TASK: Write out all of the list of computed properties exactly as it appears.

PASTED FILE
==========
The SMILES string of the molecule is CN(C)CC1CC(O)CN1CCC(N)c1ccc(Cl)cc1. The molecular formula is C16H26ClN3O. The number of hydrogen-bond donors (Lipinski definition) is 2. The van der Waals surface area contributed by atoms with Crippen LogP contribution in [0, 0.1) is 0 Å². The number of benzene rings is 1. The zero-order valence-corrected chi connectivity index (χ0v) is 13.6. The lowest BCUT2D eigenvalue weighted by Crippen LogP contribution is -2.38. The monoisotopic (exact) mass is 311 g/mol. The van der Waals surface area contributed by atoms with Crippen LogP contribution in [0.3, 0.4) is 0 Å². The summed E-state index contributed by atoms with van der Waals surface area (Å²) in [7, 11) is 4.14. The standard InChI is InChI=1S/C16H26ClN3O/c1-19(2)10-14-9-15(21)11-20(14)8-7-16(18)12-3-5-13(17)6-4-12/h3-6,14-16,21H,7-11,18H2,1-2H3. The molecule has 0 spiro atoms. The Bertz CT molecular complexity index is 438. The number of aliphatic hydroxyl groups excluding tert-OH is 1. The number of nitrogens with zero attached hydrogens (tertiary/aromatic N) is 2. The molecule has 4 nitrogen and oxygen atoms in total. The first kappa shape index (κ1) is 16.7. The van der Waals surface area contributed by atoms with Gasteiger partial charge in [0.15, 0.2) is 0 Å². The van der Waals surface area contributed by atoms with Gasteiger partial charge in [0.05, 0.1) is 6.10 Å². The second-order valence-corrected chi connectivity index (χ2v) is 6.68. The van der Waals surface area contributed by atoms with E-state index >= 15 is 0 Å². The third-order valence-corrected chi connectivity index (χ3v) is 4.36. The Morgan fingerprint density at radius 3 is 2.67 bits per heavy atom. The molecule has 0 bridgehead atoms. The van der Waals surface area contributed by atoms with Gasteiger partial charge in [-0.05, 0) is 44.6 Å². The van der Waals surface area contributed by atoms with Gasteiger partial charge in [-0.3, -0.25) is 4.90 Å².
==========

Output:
The SMILES string of the molecule is CN(C)CC1CC(O)CN1CCC(N)c1ccc(Cl)cc1. The molecular formula is C16H26ClN3O. The number of hydrogen-bond donors (Lipinski definition) is 2. The van der Waals surface area contributed by atoms with Crippen LogP contribution in [0, 0.1) is 0 Å². The number of benzene rings is 1. The zero-order valence-corrected chi connectivity index (χ0v) is 13.6. The lowest BCUT2D eigenvalue weighted by Crippen LogP contribution is -2.38. The monoisotopic (exact) mass is 311 g/mol. The van der Waals surface area contributed by atoms with Crippen LogP contribution in [0.3, 0.4) is 0 Å². The summed E-state index contributed by atoms with van der Waals surface area (Å²) in [7, 11) is 4.14. The standard InChI is InChI=1S/C16H26ClN3O/c1-19(2)10-14-9-15(21)11-20(14)8-7-16(18)12-3-5-13(17)6-4-12/h3-6,14-16,21H,7-11,18H2,1-2H3. The molecule has 0 spiro atoms. The Bertz CT molecular complexity index is 438. The number of aliphatic hydroxyl groups excluding tert-OH is 1. The number of nitrogens with zero attached hydrogens (tertiary/aromatic N) is 2. The molecule has 4 nitrogen and oxygen atoms in total. The first kappa shape index (κ1) is 16.7. The van der Waals surface area contributed by atoms with Gasteiger partial charge in [0.15, 0.2) is 0 Å². The van der Waals surface area contributed by atoms with Gasteiger partial charge in [0.05, 0.1) is 6.10 Å². The second-order valence-corrected chi connectivity index (χ2v) is 6.68. The van der Waals surface area contributed by atoms with E-state index >= 15 is 0 Å². The third-order valence-corrected chi connectivity index (χ3v) is 4.36. The Morgan fingerprint density at radius 3 is 2.67 bits per heavy atom. The molecule has 0 bridgehead atoms. The van der Waals surface area contributed by atoms with Gasteiger partial charge in [-0.05, 0) is 44.6 Å². The van der Waals surface area contributed by atoms with Gasteiger partial charge in [-0.3, -0.25) is 4.90 Å².